Common Traits It is difficult to define and ascertain the very core of what it is to be a Filipino. History tells us that the Filipinos as we know now had an untraceable origin. All that we can do now is to determine the common traits that are common to all of the Filipinos. Common traits among Filipinos can be traced throughout its existence, from the pre-colonial era up to the present era that we have now. There is something that is particularly common and at the same time unique from among all of us as oppose to different races from Asia.
And from this point of view we can depart and establish in some commonalities what it is to be a Filipino which is unique in particular throughout Asia and in general throughout the world. A. Hospitality One of the common traits of a Filipino is the word Hospitality. Hospitality comes from the Latin word, “Hospes”meaning “Host”, “guest”, or “stranger”. Hospes is formed from hostis, which means “stranger” or “enemy” which is synonymous to hostility. In a nutshell, Hospitality means welcoming the guest, stranger, or even the enemy into your own house.
According to Derrida there two(2) types of hospitality, the first one is Conditional Hospitality, and the second one is the Absolute Hospitality. In the vernacular language, Conditional Hospitality means, you welcome the stranger, guest, or even the hostile within the bounds of condition e. g like they should only sleep in the master bedroom and only sleep in the couch or sala, they cannot go into the bedroom or they should not touch anything. In other words, they are bound to certain restrictions.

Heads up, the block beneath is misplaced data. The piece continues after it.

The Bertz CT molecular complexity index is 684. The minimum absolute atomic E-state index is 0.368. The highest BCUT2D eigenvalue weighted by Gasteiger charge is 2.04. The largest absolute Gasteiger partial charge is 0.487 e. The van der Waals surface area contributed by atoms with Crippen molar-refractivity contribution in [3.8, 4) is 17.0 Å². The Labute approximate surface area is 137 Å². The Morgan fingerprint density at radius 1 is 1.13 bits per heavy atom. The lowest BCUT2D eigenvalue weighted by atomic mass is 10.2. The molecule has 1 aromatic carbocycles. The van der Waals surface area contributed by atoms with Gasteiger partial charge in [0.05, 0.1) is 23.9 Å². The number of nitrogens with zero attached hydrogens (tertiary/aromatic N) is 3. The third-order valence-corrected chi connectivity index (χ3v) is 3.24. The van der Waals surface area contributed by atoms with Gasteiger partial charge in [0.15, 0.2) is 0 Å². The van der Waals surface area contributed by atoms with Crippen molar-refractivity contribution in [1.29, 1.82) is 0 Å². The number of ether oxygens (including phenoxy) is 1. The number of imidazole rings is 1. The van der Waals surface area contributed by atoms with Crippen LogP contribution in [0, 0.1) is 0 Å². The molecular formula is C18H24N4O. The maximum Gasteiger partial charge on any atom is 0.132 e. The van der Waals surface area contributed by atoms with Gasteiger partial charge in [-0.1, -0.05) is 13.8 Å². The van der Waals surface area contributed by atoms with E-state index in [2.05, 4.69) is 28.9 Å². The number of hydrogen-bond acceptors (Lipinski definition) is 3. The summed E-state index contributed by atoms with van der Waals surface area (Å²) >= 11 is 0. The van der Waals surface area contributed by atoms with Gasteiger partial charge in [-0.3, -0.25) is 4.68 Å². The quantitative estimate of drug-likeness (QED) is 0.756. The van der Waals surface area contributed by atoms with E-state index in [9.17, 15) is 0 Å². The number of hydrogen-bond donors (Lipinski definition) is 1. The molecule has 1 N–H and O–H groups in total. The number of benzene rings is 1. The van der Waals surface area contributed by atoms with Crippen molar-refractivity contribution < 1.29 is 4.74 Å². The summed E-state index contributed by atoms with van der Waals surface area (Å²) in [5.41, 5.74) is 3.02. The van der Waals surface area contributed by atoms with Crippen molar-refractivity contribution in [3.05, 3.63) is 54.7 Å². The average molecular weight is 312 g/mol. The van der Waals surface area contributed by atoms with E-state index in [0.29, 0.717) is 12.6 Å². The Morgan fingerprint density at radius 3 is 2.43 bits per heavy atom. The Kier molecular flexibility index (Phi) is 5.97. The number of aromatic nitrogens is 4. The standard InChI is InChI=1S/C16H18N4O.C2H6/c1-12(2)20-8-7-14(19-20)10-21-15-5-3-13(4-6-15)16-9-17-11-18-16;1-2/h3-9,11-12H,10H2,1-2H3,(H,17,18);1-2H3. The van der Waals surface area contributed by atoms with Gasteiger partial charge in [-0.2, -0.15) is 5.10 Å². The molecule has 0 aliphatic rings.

On the other hand, in contrast to Conditional Hospitality, Absolute hospitality is a form of welcoming the other with open arms up to the point of embracing the other unconditionally. Absolute hospitality knows no boundaries, in fact, welcoming the other might be dangerous because this other’s personality is unascertainable, maybe he is a convict or any other psychopath but absolute hospitality will welcome any other stranger that will knock into your own homes even if such stranger would kill you.
And this Absolute hospitality is the kind of hospitality that is present and predominant among Filipinos, this is a kind of hospitality that is selfless at its purest up to the point of even sacrificing his own family just for the sake of the visitor or guest. And this was clearly depicted by the historian Teodoro A. Agoncillo when he wrote that: “Perhaps you happen to drop in at an unholy hour of the day or night. Sensing that you are hungry, he prepares the best food for you, ignoring the fact that there would not be enough for the next supper for his family.